The Oasis Reporters
October 4, 2017
What Jews whose parents fled the holocaust in Nazi Germany would have thought unthinkable seventy-two years ago has come upon it’s present generation.
The mass exodus of Jews from Germany reached a crescendo in 1945 and many had said, ‘never again’ as they made their way to Britain, the United States, Israel etc, while escaping from the trauma of the Nazi gas chambers that claimed the lives of 6 million Jews.
A few months ago the Brexit referendum changed Britain forever, but it is a change not all Brits have embraced. There has been a High Court challenge to the process of leaving the European Union.
The Irish embassy in London has had a run on dual nationality passports. And perhaps most surprisingly, over 550 British Jews have applied for German citizenship.
A year ago this would have been unthinkable. Many British Jews lost family members in The Holocaust and were raised with a deep resentment of Germany.
But the threat of losing the right to automatically live, work and study in EU countries is leading British Jews of German heritage to apply for second passports.
Julia Neuberger’s mother Liesel Rosenthal fled Nazi Germany in 1937. Most of her mother’s family perished in The Holocaust.
Like many in the UK, her identity is complicated. She is a proud Londoner, a proud Brit, and a proud European.
Baroness Neuberger is also a Rabbi and a member of the most British of institutions, the House of Lords, but that is not stopping her from applying for German citizenship.
“I’m seeking German citizenship for a number of reasons,” she said.”One is I’m really upset about Brexit and I want to retain that part of my identity, which is proudly European.”
“But secondly and importantly, Germany has for me made an attempt to do what it can to recognise the terrible things it was responsible for from 1933 to 1945.”
Under German law, descendants of people persecuted by the Nazis are eligible for citizenship.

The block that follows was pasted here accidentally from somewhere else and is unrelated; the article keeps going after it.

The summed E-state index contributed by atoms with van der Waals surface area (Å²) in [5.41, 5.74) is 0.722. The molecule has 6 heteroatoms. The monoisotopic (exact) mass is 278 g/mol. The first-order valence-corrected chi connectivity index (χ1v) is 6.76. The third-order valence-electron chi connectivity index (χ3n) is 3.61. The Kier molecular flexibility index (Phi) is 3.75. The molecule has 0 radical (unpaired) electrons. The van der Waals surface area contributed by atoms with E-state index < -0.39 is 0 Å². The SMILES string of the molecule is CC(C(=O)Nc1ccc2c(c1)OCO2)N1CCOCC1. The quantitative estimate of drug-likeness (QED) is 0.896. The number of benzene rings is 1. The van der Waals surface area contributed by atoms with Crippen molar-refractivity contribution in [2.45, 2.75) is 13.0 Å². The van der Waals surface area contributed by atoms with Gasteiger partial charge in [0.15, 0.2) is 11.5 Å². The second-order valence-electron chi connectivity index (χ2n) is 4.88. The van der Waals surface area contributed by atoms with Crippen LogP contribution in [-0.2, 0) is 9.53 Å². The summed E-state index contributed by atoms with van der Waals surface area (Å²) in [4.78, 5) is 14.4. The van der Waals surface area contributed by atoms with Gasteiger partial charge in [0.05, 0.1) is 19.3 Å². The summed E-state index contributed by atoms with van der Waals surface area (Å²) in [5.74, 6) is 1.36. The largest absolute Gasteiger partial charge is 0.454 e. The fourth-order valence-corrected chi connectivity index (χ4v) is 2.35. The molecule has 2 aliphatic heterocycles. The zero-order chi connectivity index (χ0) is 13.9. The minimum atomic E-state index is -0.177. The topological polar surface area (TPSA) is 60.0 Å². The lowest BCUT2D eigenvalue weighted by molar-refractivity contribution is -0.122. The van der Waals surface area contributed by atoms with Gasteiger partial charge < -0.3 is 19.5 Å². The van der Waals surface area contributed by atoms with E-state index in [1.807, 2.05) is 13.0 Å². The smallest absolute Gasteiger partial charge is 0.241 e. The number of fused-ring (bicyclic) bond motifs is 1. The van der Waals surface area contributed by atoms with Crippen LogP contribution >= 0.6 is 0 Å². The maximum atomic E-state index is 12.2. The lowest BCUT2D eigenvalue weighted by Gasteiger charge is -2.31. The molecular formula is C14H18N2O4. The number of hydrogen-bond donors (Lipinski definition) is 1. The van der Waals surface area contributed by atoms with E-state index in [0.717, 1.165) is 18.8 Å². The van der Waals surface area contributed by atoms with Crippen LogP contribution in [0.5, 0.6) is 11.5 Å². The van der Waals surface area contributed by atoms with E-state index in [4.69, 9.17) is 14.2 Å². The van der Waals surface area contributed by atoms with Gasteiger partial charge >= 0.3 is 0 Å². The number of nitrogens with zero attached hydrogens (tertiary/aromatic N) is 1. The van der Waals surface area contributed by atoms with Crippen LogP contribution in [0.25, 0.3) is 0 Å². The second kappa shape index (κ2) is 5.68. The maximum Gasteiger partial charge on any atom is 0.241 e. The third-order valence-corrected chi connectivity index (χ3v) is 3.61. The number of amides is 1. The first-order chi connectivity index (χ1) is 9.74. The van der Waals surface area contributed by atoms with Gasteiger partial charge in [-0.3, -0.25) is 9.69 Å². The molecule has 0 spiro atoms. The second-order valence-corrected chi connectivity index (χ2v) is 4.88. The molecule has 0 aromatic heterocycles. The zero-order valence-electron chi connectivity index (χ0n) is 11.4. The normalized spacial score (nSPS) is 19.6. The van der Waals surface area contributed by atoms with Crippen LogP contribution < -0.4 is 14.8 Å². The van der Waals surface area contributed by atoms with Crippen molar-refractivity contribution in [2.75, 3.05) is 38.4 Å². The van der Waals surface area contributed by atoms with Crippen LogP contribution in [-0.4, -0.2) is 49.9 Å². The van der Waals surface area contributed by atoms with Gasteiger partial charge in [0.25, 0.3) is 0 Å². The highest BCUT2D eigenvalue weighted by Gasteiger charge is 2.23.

The chief executive of the Association of Jewish Refugees, an organisation that has fielded dozens of inquiries from British Jews about how to apply for a German passport, Michael Newman says that in the Post-war Era, “one of the things we did was to help people acquire British nationality, so coming full circle today there is a huge irony in passing on guidance for people to become perhaps German citizens again,” he said.
Mr Newman is applying for German citizenship himself.
“I don’t want to lose any of the rights of access to the single market, to travel visa-free to other EU countries.
I’m wondering how it will be for my children in the future whether they will have the right to work and study in those countries,” he said.
It is a massive psychological leap for British Jews, particularly those who are second or third generation descendants of those who fled Nazi Germany.
Many worry what their ancestors would have thought. It is something Baroness Neuberger has also pondered.
“I don’t know what my mother would have thought, my mother felt very badly about Germany. She only went back to Germany once,” she said. “My various friends who knew her, friends who were younger, who are in their 90s now, they think she would’ve been relaxed about it but I don’t know.”
The Federal Statistics Office (FSO) on Tuesday said that the number of Britons seeking German citizenship increased by 361 per cent in 2016.
The office said that many were concerned that the vote will make it more difficult for them to live and work in the European Union in future.
“In total, 2,865 Britons took German citizenship in 2016.
“The rise is likely to be far greater this year as it takes several months to obtain a German passport.
“The link to Brexit seems clear,” the office said.
Some Britons may be concerned that Britain will make a hard Brexit, leaving it outside the single market and with limited freedom of movement in the bloc.
Britain is due to leave the European Union in 2019.
Although the last election disaster for Theresa May, who remains Prime Minister but without an overall majority in parliament, has raised questions over what kind of a Brexit deal will be agreed.
The Office said a total of 110,400 foreigners took up German citizenship last year, a 2.9 per cent increase from the previous year, with the biggest rate of rise among Britons.
The largest group of people taking up German citizenship came from Turkey although the total of 16,290 was down 17.3 per cent from 2016.
Some 6,632 Poles became Germans in 2016, an increase of 11.3 per cent.
This issue becomes more contentious as Catalans have voted to pull out of Spain and Kurds have decided to push home their demand for a separate home land.
As they agree today to separate, would there be buyer’s remorse tomorrow?
Igbo land in south east Nigeria and Cameroonians in it’s English speaking part are all watching because they too want to break away from their various countries.
Credit : ABC News